Obama Signs Omnibus Budget Bill that Includes $622 Million in Tax Extenders
On December 18, 2015, President Obama signed the Protecting Americans from Tax Hikes Act of 2015 (the “PATH Act”) after both houses of Congress voted to approve the budget measure and comprehensive spending bill. The PATH Act includes a broad range of tax extenders, either extending or making permanent several tax incentives, and also changes portions of the tax policy.
The budget measure provides two-year renewals for dozens of extenders, five-year renewals for some, and also contains provisions impacting Internal Revenue Service (“IRS”) administrative practices.
Permanent Tax Breaks
Under the PATH Act, many tax credits for individuals as well as businesses were made permanent. For individuals, tax-free distributions (up to $100,000) from qualified individual retirement plans for charitable purposes have been permanently extended. With the exclusion now permanently extended, individuals have the opportunity to make charitable contributions from either their traditional IRA or Roth IRA without the distributions being subject to federal income tax. For businesses, the reduced built-gain recognition period for S corporations of five-years has also been permanently extended. S corporations with a five-year built-in gain recognition period that extends beyond 2015 now have the opportunity to benefit from the permanently reduced five-year period. Additionally, the PATH Act has also permanently extended the Internal Revenue Code (“IRC”) Section 179 depreciable property limitation ($500,000) and phase-out amount ($2 million) aimed at benefiting small businesses. Without this extension, the limit would have been $25,000 with a phase-out amount of $200,000.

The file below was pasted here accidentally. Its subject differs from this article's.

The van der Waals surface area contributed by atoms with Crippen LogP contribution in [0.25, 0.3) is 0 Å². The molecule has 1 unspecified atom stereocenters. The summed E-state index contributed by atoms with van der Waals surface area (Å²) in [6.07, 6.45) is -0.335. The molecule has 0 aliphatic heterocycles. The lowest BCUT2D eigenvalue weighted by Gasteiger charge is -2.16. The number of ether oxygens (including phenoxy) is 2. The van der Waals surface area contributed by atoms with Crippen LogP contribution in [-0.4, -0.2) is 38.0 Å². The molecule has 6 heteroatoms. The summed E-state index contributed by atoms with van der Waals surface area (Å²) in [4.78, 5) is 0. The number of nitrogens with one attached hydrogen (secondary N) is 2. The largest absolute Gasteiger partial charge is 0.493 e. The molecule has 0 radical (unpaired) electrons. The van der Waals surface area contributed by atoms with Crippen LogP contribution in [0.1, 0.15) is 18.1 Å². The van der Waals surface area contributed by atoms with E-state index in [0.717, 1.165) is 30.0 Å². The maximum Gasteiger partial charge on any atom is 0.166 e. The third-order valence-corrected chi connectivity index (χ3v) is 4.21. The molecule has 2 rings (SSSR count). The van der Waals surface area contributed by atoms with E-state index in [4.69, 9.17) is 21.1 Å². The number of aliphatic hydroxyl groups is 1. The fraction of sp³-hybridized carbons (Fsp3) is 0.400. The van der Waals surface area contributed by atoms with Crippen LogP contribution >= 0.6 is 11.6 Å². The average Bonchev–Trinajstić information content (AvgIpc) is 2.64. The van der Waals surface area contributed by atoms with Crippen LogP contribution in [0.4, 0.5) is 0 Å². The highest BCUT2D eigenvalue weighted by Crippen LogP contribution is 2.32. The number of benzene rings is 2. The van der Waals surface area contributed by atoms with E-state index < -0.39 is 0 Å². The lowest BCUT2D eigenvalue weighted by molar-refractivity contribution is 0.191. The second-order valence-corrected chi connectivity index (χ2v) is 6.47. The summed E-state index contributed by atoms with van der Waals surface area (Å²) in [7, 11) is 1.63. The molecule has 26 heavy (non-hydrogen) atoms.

Other credits got five-year extensions, including bonus depreciation for qualified property, the work opportunity tax credit, the new markets tax credit and the look-through treatment for certain payments between related controlled foreign corporations.
Other Extensions and Tax Breaks
Energy-related provisions, including incentives for production of renewable biofuels, were renewed for two years. The wind energy production tax credit was also extended through the end of 2019. For businesses that plan to acquire assets for use in their trades or operations, bonus depreciation has been extended for property acquired and placed in service through 2019. Other tax-related measures were given another delayed effective date. A two-year moratorium was also placed on the 2.3% medical device excise tax which would stop it from going into effect until 2018. The “Cadillac tax” on high cost insurance plans, which was originally scheduled to take effect in 2018, has been delayed for another two years.
Changes to Tax Policy
The PATH Act also changes several areas of tax policy, including changes to the treatment of real estate investment trusts (“REITs”), such as restricting certain tax-free spinoffs of real property into REITs, and seeks to address certain IRS administrative practices. For foreign investors who own small interests in publicly traded corporations that are considered to be U.S. real property interests, the increased ownership percentage from 5% to 10% in certain REIT stock provides a broader exception to taxes imposed under the Foreign Investment in Real Property Tax Act of 1980 (FIRPTA) regime.